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Sales DNA: Controls emotions finding

Good salespeople know how to control their emotions.

Sales DNA consists of 6 elements that each play an essential role in the execution and therefore sales performance. The absence of one or more components that make up the DNA will have a negative impact on the course and outcome of the sales process.

Understand that Sales DNA has nothing to do with the technical selling competencies of representatives. You can have sales representatives who “know” sales like the back of their hand, yet can’t perform as well as they should because of defects in their Sales DNA.

Controlling emotions is one of the components.

  • What is it?
  • How does the lack of control manifest itself?
  • How does it prevent a salesperson from performing?
  • What can you do to repair DNA?

What is the control of emotions in sales?

If salespeople do not panic in the heat of battle or become too excited when they hear what they want to hear, they can control the sales process more effectively. — Objective Management Group.

In sales, controlling emotions means having the ability to remain anchored in the present moment whatever the prospect may say or do. In other words, a salesperson who controls emotions is never surprised by a question or comment from a prospect; he or she can stay focused instead of drifting off in thoughts about what was just said or what could potentially happen next.

64% of all salespeople don’t control emotions, so there is a good chance that even in a team of two representatives, at least one of them will be affected.

How does a lack of emotional control manifest itself in sales?

Lack of emotional control will manifest itself when the representative is caught off guard by an objection, or even a simple comment or question.

A salesperson needs to stay in the moment, not in their head, to use active listening skills. After being caught off guard, a representative who doesn’t control emotions will disconnect from the conversation to listen to his or her inner voice and deliberate. These reps can panic, get excited, over-analyze, prepare a response strategy instead of listening to the prospect and ask more good questions.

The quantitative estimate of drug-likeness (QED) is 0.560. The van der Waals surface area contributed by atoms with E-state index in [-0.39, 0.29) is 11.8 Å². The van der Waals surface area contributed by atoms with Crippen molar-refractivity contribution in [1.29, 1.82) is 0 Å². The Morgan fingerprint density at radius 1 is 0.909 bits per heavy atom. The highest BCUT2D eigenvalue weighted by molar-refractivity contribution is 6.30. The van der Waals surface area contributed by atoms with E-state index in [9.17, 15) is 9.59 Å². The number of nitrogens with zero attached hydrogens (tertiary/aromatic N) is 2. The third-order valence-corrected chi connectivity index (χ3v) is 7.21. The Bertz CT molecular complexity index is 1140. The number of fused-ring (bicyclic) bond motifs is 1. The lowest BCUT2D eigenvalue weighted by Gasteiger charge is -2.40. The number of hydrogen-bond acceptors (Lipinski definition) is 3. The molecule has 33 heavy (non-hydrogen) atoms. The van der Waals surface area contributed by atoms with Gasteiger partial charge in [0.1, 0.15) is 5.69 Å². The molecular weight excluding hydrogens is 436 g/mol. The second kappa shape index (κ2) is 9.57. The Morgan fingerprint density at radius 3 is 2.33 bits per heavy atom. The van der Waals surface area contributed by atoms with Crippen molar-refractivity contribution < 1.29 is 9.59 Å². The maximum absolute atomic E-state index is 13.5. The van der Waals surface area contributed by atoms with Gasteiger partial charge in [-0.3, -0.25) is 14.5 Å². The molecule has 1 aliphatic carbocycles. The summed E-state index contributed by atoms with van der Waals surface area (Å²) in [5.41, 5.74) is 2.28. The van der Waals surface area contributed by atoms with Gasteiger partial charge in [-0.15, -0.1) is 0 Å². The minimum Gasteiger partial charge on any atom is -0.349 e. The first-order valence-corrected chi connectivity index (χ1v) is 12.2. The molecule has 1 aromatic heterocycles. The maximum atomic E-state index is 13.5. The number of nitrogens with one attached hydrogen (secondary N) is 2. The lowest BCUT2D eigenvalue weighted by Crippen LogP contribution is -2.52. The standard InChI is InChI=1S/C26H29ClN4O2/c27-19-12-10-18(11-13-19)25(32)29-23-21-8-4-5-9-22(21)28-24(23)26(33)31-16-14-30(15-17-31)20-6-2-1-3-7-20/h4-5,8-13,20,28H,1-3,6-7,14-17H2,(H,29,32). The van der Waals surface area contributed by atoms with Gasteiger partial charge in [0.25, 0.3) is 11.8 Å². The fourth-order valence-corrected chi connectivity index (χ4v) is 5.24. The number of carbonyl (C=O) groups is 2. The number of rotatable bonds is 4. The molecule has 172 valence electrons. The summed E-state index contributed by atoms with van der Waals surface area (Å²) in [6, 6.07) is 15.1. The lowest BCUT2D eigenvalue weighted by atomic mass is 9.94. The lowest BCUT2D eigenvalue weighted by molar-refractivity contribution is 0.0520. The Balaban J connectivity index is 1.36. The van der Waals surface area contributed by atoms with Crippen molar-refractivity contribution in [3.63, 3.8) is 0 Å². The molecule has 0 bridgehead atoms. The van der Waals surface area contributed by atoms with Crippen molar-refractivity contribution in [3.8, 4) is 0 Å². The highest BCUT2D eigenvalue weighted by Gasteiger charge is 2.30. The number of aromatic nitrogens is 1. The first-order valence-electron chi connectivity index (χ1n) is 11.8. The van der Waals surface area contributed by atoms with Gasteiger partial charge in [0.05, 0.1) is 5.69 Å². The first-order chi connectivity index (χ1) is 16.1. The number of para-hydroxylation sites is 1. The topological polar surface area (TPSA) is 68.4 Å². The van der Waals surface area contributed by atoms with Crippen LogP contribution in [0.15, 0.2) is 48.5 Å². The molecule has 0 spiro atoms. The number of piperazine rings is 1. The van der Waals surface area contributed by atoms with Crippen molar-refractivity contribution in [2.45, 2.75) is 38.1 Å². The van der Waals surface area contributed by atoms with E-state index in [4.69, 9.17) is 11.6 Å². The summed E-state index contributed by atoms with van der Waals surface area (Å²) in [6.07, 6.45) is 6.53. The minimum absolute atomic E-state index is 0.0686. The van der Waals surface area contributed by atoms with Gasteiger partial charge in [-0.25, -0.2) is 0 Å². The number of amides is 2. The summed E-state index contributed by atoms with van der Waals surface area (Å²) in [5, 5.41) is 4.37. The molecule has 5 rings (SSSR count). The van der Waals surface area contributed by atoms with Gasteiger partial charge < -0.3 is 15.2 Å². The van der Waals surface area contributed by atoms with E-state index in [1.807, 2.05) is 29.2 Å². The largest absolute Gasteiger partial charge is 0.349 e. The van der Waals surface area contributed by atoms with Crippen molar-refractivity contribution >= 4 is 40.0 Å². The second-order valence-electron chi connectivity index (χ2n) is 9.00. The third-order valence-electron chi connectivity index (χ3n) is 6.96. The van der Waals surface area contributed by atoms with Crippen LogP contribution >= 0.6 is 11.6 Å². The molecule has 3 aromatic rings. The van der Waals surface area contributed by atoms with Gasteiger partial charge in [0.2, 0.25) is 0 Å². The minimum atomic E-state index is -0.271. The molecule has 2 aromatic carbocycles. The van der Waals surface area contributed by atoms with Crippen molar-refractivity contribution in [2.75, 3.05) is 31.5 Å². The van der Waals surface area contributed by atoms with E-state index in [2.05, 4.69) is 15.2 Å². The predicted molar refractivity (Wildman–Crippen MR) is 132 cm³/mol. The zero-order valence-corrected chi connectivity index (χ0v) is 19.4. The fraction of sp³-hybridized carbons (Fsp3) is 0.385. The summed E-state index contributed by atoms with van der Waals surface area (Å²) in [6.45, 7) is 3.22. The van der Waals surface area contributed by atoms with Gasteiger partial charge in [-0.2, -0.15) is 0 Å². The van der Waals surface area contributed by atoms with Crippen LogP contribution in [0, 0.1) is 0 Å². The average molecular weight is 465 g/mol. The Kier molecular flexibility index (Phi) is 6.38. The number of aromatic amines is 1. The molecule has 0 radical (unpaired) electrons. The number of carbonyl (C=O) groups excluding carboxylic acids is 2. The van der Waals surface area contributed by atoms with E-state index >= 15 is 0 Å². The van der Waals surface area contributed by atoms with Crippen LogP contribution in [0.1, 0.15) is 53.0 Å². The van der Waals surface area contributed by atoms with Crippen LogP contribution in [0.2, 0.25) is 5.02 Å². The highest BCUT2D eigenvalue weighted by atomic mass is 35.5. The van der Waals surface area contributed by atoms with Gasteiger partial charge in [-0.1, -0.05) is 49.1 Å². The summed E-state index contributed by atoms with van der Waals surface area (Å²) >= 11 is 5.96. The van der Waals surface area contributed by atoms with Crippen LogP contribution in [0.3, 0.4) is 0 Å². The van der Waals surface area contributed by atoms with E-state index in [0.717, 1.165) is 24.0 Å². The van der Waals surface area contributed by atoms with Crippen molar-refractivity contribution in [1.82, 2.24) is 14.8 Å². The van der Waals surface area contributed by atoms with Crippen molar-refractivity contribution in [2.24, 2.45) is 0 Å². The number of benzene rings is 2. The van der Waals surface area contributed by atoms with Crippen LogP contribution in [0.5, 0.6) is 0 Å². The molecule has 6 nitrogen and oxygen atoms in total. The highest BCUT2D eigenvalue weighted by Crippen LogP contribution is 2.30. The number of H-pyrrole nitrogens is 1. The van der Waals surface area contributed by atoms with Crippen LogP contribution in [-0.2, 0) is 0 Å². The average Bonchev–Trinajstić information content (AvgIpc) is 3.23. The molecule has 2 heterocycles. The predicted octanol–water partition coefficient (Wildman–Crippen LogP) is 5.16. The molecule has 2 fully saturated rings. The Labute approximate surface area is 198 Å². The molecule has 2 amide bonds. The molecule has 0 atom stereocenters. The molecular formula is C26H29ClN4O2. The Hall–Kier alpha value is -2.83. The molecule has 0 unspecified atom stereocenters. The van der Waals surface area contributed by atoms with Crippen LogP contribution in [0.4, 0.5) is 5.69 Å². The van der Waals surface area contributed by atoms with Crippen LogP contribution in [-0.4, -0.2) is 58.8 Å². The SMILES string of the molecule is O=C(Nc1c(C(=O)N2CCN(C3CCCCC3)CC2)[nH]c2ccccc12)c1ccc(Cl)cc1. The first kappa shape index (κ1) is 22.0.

There may even be physical manifestations of the discomfort or enthusiasm of a representative who loses control of his or her emotions: sweating, red cheeks, staring for example.

What are the consequences of not controlling emotions in sales?

When a representative lacks emotional control, he or she no longer listens to the prospect, stops asking questions and misses essential information. Subjectivity also takes over, the representative no longer follows the set sales process and ultimately loses control of the conversation.

When this happens, the objective of the meeting with the prospect won’t be reached.

At a higher level, lack of emotional control will impact a salesperson’s:

  1. Ability to optimize and shorten their sales cycle because if a salesperson panics in the heat of the moment or becomes too excited when they hear what they want to hear, they effectively lose control their sales process.
  2. Become a consultative seller because they’ll have a harder time listening and asking questions.
  3. Effectively negotiate contracts.

Impact of controlling emotions in sales managers

Sales managers need to coach daily and when they aren’t able to control their emotions, they aren’t able to coach correctly. If a sales manager doesn’t panic in the heat of battle or become too excited when they hear what they want to hear, they can control the coaching process more effectively to listen and challenge their reps adequately.

How to control emotions in sales?

  1. Become aware of the problem.
  2. Identify situations and issues that lead to a feeling of vulnerability in sales meetings.
  3. Practice, practice and practice again: role-play (sales manager and representative) to train you to answer objections, typical questions from prospects.
  4. Prepare meetings (even if no meeting will ever go as you planned).
  5. During meetings: focus on the prospect as soon as you hear your inner voice (for example, change position or pinch yourself under the table).
  6. After the meetings: note the triggers that lead you to lose control over your emotions to role-play during a coaching session.

Ultimately, a salesperson who can’t control emotions needs to identify the situations to which they become vulnerable and practice their responses through role-plays until they can handle them in their sleep.

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